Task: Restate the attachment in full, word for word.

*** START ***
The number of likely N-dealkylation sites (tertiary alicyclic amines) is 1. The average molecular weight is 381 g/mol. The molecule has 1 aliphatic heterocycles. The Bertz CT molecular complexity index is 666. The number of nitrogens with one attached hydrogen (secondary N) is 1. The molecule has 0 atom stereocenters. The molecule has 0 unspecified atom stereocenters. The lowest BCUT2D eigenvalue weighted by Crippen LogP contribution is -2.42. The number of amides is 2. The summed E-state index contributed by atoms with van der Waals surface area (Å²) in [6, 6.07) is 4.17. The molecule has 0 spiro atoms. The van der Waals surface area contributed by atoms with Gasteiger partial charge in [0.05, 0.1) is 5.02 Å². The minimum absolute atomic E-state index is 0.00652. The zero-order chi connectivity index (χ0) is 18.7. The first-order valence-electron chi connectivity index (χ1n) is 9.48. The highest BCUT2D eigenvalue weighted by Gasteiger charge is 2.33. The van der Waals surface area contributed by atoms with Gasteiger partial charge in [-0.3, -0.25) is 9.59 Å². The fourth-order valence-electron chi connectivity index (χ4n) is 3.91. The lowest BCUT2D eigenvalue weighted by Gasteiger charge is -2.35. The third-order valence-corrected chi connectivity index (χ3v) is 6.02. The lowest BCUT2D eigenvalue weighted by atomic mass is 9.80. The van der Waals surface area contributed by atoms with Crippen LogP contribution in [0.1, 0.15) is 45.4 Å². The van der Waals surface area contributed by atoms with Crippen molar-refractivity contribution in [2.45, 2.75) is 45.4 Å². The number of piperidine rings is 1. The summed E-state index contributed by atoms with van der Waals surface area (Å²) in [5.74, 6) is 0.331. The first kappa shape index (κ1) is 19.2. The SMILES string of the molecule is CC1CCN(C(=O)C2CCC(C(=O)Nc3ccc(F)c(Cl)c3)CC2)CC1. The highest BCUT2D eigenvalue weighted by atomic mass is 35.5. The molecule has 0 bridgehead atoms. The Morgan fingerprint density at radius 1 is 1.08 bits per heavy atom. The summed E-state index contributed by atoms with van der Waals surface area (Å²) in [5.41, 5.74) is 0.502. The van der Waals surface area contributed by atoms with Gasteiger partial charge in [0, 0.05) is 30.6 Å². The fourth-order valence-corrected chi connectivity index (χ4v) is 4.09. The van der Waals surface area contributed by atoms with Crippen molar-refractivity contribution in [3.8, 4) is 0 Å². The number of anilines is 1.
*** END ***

The number of likely N-dealkylation sites (tertiary alicyclic amines) is 1. The average molecular weight is 381 g/mol. The molecule has 1 aliphatic heterocycles. The Bertz CT molecular complexity index is 666. The number of nitrogens with one attached hydrogen (secondary N) is 1. The molecule has 0 atom stereocenters. The molecule has 0 unspecified atom stereocenters. The lowest BCUT2D eigenvalue weighted by Crippen LogP contribution is -2.42. The number of amides is 2. The summed E-state index contributed by atoms with van der Waals surface area (Å²) in [6, 6.07) is 4.17. The molecule has 0 spiro atoms. The van der Waals surface area contributed by atoms with Gasteiger partial charge in [0.05, 0.1) is 5.02 Å². The minimum absolute atomic E-state index is 0.00652. The zero-order chi connectivity index (χ0) is 18.7. The first-order valence-electron chi connectivity index (χ1n) is 9.48. The highest BCUT2D eigenvalue weighted by Gasteiger charge is 2.33. The van der Waals surface area contributed by atoms with Gasteiger partial charge in [-0.3, -0.25) is 9.59 Å². The fourth-order valence-electron chi connectivity index (χ4n) is 3.91. The lowest BCUT2D eigenvalue weighted by Gasteiger charge is -2.35. The third-order valence-corrected chi connectivity index (χ3v) is 6.02. The lowest BCUT2D eigenvalue weighted by atomic mass is 9.80. The van der Waals surface area contributed by atoms with Crippen LogP contribution in [0.1, 0.15) is 45.4 Å². The van der Waals surface area contributed by atoms with Crippen molar-refractivity contribution in [2.45, 2.75) is 45.4 Å². The number of piperidine rings is 1. The summed E-state index contributed by atoms with van der Waals surface area (Å²) in [5.74, 6) is 0.331. The first kappa shape index (κ1) is 19.2. The SMILES string of the molecule is CC1CCN(C(=O)C2CCC(C(=O)Nc3ccc(F)c(Cl)c3)CC2)CC1. The highest BCUT2D eigenvalue weighted by atomic mass is 35.5. The molecule has 0 bridgehead atoms. The Morgan fingerprint density at radius 1 is 1.08 bits per heavy atom. The summed E-state index contributed by atoms with van der Waals surface area (Å²) in [5.41, 5.74) is 0.502. The van der Waals surface area contributed by atoms with Gasteiger partial charge in [0, 0.05) is 30.6 Å². The fourth-order valence-corrected chi connectivity index (χ4v) is 4.09. The van der Waals surface area contributed by atoms with Crippen molar-refractivity contribution in [3.8, 4) is 0 Å². The number of anilines is 1.